Looking Under the ‘Hood’ of Gaslog Partners MLP
By: Tim McPartland,
Yesterday we took time to take a look at Dynagas LNG Partners (ticker:DLNG) in conjunction with their offering of a new preferred stock (which started trading today). Dynagas is just 1 of 2 pure play LNG ocean shipping MLP’s–the other is Gaslog Partners LP (ticker:GLOP) which we will look at now.
Not unlike DLNG, Gaslog Partners is a fairly small company in terms of the number of ships – just 8 LNG ships (we note that these ships are very expensive–around $160 million each). Gaslog has just purchased 3 ships in the last 2 weeks in a transaction with sponsor Gaslog LTD (MLP’s have sponsors–essentially the sponsor is the parent corporation). All 8 of these ships are now contracted out with the first contract expirations not occurring until 2018. Unlike the dry bulk carriers, which have been under tremendous financial stress since 2009, LNG carriers are in demand–in total there are just over 400 LNG ships globally. Day rates are reasonably good and the ability to lock in long term contracts is a comforting fact for investors.
In spite of solid contracts these carriers have in place the marketplace has not treated their common units well. Markets have chosen to equate LNG equity values to LNG prices which have been soft over the last couple of years as you can see by the chart below of Gaslog Partners common units.
Gaslog Partners is currently paying a quarterly distribution of .4345 cents/share which equates to a current yield of around 8.2%. The company fully covers the distribution–with ease (net income was over $12 million last quarter and the dividend requirements are only around $5 million). Revenue was up 57% last quarter, which is a function of having more ships (they started with 3 at IPO and added 2 more), prior to the most recent acquisition of 3 ships after quarter end.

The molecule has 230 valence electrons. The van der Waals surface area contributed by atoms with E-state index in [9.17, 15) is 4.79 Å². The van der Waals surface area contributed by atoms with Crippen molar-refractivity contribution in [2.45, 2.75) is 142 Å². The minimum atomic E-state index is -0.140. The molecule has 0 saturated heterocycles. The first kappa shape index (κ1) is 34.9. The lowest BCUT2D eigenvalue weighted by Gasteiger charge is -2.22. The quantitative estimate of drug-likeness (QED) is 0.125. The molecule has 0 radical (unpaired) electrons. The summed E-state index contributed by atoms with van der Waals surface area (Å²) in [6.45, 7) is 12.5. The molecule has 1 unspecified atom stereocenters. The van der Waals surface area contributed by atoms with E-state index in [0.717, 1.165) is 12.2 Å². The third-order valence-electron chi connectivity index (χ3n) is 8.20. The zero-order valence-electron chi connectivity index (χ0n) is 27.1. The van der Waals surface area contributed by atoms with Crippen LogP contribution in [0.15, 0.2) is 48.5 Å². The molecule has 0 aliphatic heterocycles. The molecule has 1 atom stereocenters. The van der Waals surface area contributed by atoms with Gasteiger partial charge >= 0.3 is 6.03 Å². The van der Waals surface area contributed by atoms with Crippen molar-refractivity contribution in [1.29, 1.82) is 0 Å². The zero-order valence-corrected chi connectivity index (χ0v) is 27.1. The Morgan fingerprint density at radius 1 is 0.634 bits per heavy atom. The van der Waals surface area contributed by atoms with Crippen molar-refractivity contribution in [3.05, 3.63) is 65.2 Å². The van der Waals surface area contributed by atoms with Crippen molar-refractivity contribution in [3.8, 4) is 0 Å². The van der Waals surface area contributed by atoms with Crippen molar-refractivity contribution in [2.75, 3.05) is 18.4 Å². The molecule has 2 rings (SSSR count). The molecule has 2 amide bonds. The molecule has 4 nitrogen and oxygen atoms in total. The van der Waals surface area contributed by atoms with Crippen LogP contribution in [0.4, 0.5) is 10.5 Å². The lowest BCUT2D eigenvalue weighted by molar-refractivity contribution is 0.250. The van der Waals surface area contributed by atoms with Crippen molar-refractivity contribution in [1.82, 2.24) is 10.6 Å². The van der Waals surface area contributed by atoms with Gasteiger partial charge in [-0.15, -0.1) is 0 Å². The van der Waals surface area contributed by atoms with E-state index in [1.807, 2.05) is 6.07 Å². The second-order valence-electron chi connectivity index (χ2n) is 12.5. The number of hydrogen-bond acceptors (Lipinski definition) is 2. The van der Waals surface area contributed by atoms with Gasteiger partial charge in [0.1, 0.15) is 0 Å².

We need to note that while the LNG carriers have super margins they also have very high debt levels. In the case of GLOP they have total debt of $470 million (as of 3/31/2015) which seems a bit scary for a company that has $130 million in annualized revenue–BUT this is the norm in the industry, in particular when you are buying ships that cost $160 million each. Unfortunately in a rising rate environment debt can kill a company and the lions share of GLOP’s debt comes due 11 months from now. Remember that GLOP’s future revenue stream is fixed under current contracts and if rates rise 1% in the next 11 months the incremental interest payments will come out of what is currently income. While this may or may not come to pass it is a consideration for potential investors.
Master Limited Partnerships (MLP’s), not unlike REITs in some respects, are continually in a capital or debt raising mode and GLOP has just had a common unit offering to help pay for the 3 new ships, but with the high margins the contracts on these ships provide it should not impact distributions to unit holders. We would expect that they will do a couple more offerings in the next year as Gaslog Partners has an option with their sponsor, Gaslog LTD, for 9 additional ‘dropdown’ vessels meaning more capital will be needed. In addition to the common unit offering which GLOP completed recently a preferred stock offering was completed in late March with proceeds used for the recent acquisition of 3 ships. The new preferred offering was at 8.75%, which speaks to the future perceived risk in the shipping business. These shares are now trading at $25.95 meaning a current yield of 8.43%.
In summary Gaslog Partners (GLOP), a MLP, provides one of the best ways to gain exposure to the global shipping business. Margins are good, but debt is high and in the future when we see rising interest rates risk will increase as refinancing costs will begin to eat into income.